The Only Task From Here To There Is Driving

There were two young men on a hiking trip, traveling across the fields, climbing the fences, and walking through the woods.

After hiking for quite some time, they decided to rest a while. However, standing in a clearing on his back two legs was a large grizzly bear. The bear started running straight at them.

The two young men turned and started running as fast as they could go back across the fields; but this time they were jumping over the fences.

One of the young men took his backpack off, threw it on the ground, pulled out his sneakers, and started to put them on.

The other fellow looked down at him kind of laughing and said, “You fool; you know you can’t out run the bear.”

The young man on the ground looked up at him and said, “It’s not the bear that I have to outrun. All I have to do is
out run you.”

Many people over the years have developed the same type of attitude as the man in the story.

They feel that their only job is to look after themselves, and teamwork is totally out of the picture.

In any safety sensitive environment, it is critical that each team member consider the safety and wellbeing of everyone. No one wants to see another coworker injured or worse on the job.

When people look at safety like the person in the bear chase story- “All I have to do is outrun you” they are basically placing their own safety and lives above all others. No matter what type of potentially unsafe environment people are in, when an individual believes that their own wellbeing is more important than others, they have become part of the unsafe conditions and are a danger to others. Working together with others can be stressful and at times-even unpleasant, but watching out for each other’s back is the number one priority.

The same concept applies to all who are out driving on our public roads and highways. I have talked to thousands of drivers over the last ten plus years of my life in my capacity of being a professional truck driver instructor and tester, and making hundreds of classroom presentations. I have always asked the groups this question: “Whose safety are we responsible for when we are out driving any vehicle on the road?” The answers are mixed. A lot of people will respond with “my own” while others will say “everyone’s” which is of course the correct answer.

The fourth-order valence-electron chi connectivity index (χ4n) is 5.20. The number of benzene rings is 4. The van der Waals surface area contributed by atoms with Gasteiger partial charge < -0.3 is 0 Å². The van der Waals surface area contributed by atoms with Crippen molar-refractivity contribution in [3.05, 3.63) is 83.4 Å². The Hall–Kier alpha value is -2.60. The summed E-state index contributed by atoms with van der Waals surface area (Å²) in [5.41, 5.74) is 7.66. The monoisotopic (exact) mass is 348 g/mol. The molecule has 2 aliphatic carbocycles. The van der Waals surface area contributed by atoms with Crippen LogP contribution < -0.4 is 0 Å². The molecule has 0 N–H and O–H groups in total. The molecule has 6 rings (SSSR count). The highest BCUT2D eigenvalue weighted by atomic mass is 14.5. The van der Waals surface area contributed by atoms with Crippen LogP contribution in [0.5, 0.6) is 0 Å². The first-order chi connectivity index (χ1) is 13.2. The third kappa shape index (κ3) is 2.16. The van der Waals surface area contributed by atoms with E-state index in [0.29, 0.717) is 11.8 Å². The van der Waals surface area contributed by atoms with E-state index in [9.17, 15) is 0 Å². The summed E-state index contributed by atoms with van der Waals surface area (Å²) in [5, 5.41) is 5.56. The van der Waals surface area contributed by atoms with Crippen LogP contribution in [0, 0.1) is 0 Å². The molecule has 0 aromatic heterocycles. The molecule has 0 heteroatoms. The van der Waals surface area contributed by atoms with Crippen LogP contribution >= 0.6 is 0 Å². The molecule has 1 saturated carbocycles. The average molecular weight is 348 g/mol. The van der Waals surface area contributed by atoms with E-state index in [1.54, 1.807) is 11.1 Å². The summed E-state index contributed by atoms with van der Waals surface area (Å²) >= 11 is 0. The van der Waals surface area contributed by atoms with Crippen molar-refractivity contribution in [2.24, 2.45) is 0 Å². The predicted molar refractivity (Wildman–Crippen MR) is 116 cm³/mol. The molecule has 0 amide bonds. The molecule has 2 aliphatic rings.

Just as in the bear chase story, those who honestly believe that they are only responsible for their own safety are placing the importance of themselves over others.

If all drivers went out with this attitude, there would be total mayhem and destruction as each individual would be “looking out for themselves’ and not paying attention to and looking out for all the other drivers that they encounter.

“Watch Out For The Other Guy” was a catch phrase used back in the mid 60’s by Frederick “Sandy” Sulcer.

Sulcer described the other guy theme and how it tried to improve awareness that other drivers were usually "nice, well-meaning people": “The other guy is not always the lane-hugging, road-burning, tire-squealing menace.” ~ Sandy Sulcer, 1966. He started this campaign to promote safety and tolerance of others while out driving.

There is something about getting in a vehicle-surrounded by steel and glass, that can take a perfectly nice person in a normal social setting and turn them into a self-involved individual isolated from all others who are out for themselves forsaking safety and consideration just to get to their destination. When this happens, it is the same as the young man in the bear chasing story who says “All I have to outrun is you”.

In this fast paced world, people are trying to get things done and cutting corners by multitasking (there is no such thing by the way) and ignoring other people and in many cases endangering them by their lack of caring and compromising safe driving for the sake of getting their own stuff done.

“Watch Out For The Other Guy” can save your life and the lives of others. In my position as a safety professional, I have heard hundreds of stories of tragic outcomes for people that could have been avoided by a simple act of courtesy, using a turn single (What!? They still put those in vehicles!?) letting someone merge instead of cutting them off, slowing down, not tailgating, not texting,-the list goes on and on.

When people's individuality and own concerns while driving become more important than the safety of others, they are part of the problem not part of the solution. In our haste to do more-be more, our fast paced society is becoming its own safety problem.

Maybe instead, we should do better-be better while driving by remembering the fact that everyone’s safety is our concern.